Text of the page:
This Way Up for Saturday 8 August 2015
Metal yoga, porcine history and Apple security flaws.
Saskia Thode is a metal yoga instructor in New York. It's when the traditional gentle world of yoga is blended with metal music.
The majority of the 20 kilograms of pork the average New Zealander eats every year is imported from overseas.
Most of it is brought into the country frozen and processed into hams, bacon, salami and sausages.
It illustrates how pork has become a global commodity – a process that started with the pig's domestication by humans hundreds of years ago.
Mark Essig, the author of Lesser Beasts: A Snout-to-Tail History of the Humble Pig, talks to Simon Morton.
Apple and a new malware scare plus the right to be forgotten, these are the obligations on Google to remove offensive material about individuals appearing in its internet search results. So far it's really just been a European issue, but now the right to be forgotten could be going global.
Naked science, chorizo, fighting food waste in Spain, and Ultimate Frisbee could be part of Olympics.
Chris Smith of The Naked Scientists. Scientists have uncovered the trigger that helps organs, skin and tissue regrow rather than form a scar. Also, how the earliest multi-cellular lifeforms reproduced.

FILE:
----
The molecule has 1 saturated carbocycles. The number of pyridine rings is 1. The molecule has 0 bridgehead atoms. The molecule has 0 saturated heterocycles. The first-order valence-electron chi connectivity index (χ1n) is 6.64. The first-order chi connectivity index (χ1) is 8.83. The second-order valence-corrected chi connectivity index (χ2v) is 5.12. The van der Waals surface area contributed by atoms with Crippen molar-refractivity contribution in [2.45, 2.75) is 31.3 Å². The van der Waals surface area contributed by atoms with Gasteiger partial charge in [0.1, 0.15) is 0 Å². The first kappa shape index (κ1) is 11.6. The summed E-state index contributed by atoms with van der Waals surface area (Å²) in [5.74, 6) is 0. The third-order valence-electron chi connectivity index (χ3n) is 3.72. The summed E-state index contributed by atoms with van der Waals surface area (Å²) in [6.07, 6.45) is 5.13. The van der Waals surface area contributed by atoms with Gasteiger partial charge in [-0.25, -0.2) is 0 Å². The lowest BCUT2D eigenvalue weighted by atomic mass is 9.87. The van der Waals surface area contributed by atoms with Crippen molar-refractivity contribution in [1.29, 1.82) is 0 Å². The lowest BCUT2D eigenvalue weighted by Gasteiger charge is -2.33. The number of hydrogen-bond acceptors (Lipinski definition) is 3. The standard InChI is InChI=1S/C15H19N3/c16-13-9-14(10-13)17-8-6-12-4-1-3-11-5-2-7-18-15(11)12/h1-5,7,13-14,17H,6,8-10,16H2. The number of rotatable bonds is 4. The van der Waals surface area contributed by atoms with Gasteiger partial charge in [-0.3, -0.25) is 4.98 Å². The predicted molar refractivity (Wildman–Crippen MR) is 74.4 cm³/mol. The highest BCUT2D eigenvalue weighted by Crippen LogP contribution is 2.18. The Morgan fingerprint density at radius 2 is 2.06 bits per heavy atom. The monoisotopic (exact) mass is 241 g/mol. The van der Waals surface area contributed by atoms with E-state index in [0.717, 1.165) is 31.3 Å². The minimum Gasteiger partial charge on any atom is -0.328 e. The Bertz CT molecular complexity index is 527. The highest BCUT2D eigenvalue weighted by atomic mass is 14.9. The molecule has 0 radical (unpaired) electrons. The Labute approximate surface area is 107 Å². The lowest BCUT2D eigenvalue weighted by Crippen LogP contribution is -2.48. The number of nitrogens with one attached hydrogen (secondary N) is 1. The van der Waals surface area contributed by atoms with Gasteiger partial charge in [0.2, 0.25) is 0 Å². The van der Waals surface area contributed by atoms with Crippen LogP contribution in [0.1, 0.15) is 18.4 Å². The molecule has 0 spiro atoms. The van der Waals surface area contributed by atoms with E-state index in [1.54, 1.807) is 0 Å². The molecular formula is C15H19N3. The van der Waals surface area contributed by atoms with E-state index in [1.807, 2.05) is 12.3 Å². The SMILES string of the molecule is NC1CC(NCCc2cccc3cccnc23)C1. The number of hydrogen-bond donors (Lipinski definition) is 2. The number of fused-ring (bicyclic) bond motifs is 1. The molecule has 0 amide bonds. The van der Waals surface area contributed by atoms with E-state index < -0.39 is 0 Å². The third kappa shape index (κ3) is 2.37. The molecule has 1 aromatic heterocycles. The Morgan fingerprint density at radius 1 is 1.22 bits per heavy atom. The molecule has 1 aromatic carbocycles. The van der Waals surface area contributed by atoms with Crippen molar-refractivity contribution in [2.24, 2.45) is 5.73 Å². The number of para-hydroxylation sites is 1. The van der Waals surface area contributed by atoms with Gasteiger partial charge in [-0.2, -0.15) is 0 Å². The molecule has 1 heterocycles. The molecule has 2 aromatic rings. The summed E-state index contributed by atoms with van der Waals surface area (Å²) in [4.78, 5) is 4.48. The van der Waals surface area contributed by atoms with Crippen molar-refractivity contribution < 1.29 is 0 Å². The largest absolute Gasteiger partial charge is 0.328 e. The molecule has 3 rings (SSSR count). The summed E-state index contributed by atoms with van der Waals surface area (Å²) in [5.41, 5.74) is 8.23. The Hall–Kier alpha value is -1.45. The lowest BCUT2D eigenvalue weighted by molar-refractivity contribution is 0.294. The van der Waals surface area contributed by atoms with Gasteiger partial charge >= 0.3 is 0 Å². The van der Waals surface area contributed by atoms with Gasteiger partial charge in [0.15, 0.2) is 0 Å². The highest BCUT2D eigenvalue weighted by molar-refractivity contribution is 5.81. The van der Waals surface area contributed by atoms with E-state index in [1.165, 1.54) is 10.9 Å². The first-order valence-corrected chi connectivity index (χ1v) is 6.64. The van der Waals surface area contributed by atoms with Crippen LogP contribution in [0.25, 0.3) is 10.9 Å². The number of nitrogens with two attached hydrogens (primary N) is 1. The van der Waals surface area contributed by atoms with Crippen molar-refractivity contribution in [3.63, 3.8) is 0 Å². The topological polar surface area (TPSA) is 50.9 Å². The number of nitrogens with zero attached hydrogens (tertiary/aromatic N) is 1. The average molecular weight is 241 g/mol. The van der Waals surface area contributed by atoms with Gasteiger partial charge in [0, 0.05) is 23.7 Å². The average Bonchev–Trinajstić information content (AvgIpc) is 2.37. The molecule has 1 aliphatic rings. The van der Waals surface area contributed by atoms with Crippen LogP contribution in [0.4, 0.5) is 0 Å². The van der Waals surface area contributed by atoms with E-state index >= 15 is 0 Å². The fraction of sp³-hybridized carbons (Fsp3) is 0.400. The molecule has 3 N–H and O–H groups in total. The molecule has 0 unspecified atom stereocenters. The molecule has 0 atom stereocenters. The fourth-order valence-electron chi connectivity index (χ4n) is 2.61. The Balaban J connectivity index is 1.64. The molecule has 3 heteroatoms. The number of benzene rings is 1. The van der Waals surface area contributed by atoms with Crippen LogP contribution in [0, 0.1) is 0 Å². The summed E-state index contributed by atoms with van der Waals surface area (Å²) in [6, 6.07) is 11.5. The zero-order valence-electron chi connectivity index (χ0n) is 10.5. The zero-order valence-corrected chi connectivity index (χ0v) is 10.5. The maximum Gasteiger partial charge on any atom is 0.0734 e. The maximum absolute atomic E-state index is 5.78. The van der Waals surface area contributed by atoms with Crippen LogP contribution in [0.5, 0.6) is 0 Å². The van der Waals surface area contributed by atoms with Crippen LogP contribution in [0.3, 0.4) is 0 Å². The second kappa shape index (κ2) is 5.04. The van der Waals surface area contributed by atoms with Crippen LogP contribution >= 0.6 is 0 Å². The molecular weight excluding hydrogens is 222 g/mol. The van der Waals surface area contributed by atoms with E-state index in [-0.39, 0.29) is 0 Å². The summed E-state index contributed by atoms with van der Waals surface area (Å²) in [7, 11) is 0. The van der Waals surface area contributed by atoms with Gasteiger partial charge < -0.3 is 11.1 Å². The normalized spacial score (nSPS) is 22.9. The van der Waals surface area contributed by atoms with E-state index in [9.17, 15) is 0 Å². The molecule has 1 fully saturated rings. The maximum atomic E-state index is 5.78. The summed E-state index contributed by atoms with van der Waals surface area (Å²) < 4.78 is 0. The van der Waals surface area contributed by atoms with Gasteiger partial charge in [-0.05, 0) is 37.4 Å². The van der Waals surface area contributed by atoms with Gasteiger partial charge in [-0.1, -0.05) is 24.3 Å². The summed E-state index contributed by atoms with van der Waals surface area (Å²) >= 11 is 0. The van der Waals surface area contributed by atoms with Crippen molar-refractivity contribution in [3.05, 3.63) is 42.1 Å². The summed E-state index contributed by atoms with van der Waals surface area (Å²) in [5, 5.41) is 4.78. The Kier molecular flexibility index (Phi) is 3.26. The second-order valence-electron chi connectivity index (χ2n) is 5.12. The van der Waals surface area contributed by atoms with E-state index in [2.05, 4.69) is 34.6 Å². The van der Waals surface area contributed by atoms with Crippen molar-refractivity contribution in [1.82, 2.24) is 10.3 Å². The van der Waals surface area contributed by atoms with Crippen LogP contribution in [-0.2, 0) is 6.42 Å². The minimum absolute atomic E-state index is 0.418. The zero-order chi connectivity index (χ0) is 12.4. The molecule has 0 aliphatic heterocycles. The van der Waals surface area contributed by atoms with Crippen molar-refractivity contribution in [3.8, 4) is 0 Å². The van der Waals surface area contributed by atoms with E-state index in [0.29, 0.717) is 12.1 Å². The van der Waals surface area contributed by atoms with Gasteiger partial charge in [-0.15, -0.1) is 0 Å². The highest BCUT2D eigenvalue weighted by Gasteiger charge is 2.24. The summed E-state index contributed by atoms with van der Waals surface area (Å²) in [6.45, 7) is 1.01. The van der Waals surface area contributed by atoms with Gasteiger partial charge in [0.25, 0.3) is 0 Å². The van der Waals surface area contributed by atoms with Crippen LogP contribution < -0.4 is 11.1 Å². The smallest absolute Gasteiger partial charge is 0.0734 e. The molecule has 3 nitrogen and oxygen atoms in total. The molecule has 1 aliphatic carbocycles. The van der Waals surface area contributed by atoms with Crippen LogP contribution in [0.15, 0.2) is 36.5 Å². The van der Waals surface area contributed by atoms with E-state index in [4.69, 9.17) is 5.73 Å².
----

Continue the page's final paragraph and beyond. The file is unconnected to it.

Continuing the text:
The Spanish eat three times as much pork as your average New Zealander.
An average Spaniard devours over 60 kilos of the meat each year, making Spain one of the world's biggest per capita pork consumers.
Javier Garcia makes the smoky Spanish sausage chorizo in Christchurch.
Ashifa Kassam lives and works in Spain, where the Solidarity Fridge is helping communities reduce food waste. Also the Canary Islands is trying to get its 11 million tourists off their resorts and into the wider local economy.
Frisbee fans are fizzing.
The International Olympic Committee has recognised disc-based sports, opening the door for ultimate frisbee and frisbee golf to one day feature in the Olympic Games.
The World Flying Disc Federation is reported to be "honoured and humbled" by the IOC's decision.
The Executive Officer of New Zealand Ultimate, Iain Stewart, told This Way Up's Simon Morton that he's stoked too.